- Topics At a Glance
- Derivative as a Limit of Slopes
- Slope of a Line Between Two Points
- Slope of a Line Between Two Points on a Function
- Slope at One Point?
- Estimating Derivatives Given the Formula
- Estimating Derivatives from Tables
- Finding Derivatives Using Formulas
**Derivatives as an Instantaneous Rate of Change**- Average Rate of Change
- Instantaneous Rate of Change
- Units, Words, and Notation
- Tangent Lines
- How Tangent Lines Look
- When Tangent Lines Don't Exist
- Tangent Lines and Derivatives
- Tangent Line Approximation
- Finding Tangent Lines
- Using Tangent Lines to Approximate Function Values
- Differentiability and Continuity
- The Derivative Function
- Graphs of
*f*(*x*) and*f*' (*x*) - Theorems
- Rolle's Theorem
- The Mean Value Theorem
- In the Real World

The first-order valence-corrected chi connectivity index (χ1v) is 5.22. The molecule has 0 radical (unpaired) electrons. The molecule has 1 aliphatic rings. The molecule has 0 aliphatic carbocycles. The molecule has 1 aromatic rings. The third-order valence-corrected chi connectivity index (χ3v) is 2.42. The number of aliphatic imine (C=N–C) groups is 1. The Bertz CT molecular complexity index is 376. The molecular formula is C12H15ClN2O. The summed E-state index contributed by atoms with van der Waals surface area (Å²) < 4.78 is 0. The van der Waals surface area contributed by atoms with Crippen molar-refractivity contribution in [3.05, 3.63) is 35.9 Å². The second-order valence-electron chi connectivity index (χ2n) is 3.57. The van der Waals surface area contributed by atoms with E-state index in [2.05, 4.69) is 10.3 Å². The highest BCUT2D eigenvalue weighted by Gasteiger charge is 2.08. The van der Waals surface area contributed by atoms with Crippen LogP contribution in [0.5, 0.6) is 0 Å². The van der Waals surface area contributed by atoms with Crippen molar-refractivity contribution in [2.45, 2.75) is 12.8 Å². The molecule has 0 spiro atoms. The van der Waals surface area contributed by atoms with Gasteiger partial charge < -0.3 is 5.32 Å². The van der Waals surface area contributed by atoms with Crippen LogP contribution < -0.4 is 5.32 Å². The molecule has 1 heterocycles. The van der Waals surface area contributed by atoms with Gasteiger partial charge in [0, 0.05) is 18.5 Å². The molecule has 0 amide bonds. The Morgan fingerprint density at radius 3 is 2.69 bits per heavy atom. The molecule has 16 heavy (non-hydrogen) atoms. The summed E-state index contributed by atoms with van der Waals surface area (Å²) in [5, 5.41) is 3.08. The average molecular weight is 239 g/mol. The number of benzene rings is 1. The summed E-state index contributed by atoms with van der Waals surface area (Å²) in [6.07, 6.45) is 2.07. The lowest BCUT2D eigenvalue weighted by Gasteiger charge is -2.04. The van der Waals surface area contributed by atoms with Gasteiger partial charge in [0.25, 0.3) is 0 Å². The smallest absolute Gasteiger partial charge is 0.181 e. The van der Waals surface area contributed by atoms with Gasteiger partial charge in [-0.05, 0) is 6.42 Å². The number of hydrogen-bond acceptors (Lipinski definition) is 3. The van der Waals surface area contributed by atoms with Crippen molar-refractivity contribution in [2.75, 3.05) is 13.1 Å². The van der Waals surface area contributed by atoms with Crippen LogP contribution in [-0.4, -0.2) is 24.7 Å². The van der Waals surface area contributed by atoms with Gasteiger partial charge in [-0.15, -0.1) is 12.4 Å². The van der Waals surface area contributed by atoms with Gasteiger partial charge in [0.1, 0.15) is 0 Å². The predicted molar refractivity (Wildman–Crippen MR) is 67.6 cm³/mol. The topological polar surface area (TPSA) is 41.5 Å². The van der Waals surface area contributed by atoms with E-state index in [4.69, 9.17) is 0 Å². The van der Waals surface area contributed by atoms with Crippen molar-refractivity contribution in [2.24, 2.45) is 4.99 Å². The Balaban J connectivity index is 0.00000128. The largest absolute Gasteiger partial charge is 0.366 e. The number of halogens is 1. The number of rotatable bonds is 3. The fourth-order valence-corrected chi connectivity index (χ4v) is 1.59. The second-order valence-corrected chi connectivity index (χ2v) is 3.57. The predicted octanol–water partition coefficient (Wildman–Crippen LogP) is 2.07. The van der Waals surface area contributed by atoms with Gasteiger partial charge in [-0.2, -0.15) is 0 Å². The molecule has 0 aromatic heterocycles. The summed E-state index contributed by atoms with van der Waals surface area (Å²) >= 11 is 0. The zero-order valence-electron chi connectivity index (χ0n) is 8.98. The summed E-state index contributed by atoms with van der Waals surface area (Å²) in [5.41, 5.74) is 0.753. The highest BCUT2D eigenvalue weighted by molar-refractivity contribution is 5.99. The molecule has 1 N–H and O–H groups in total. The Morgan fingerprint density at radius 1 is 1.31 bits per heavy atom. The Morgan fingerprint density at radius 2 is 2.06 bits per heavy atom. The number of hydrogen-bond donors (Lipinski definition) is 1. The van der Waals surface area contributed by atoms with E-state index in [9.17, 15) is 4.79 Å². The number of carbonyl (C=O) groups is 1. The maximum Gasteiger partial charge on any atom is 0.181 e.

- I Like Abstract Stuff; Why Should I Care?
- How to Solve a Math Problem
- Appendix: Speed v. Velocity

Approach the derivative from a different and more real-lifey direction.

There are two ways to think about speed while driving. The first way is to look at the speedometer, which shows how fast the vehicle going at that moment. The other way is to take the number of miles driven and divide by how long the drive took. The first way tells the "instantaneous" speedâ€”the speed at that instant. The second way gives average speed over the whole trip.

Although looking at the speedometer may seem like the best way to figure out speed, in order to relate this driving stuff properly to derivatives we need to talk about average speed first.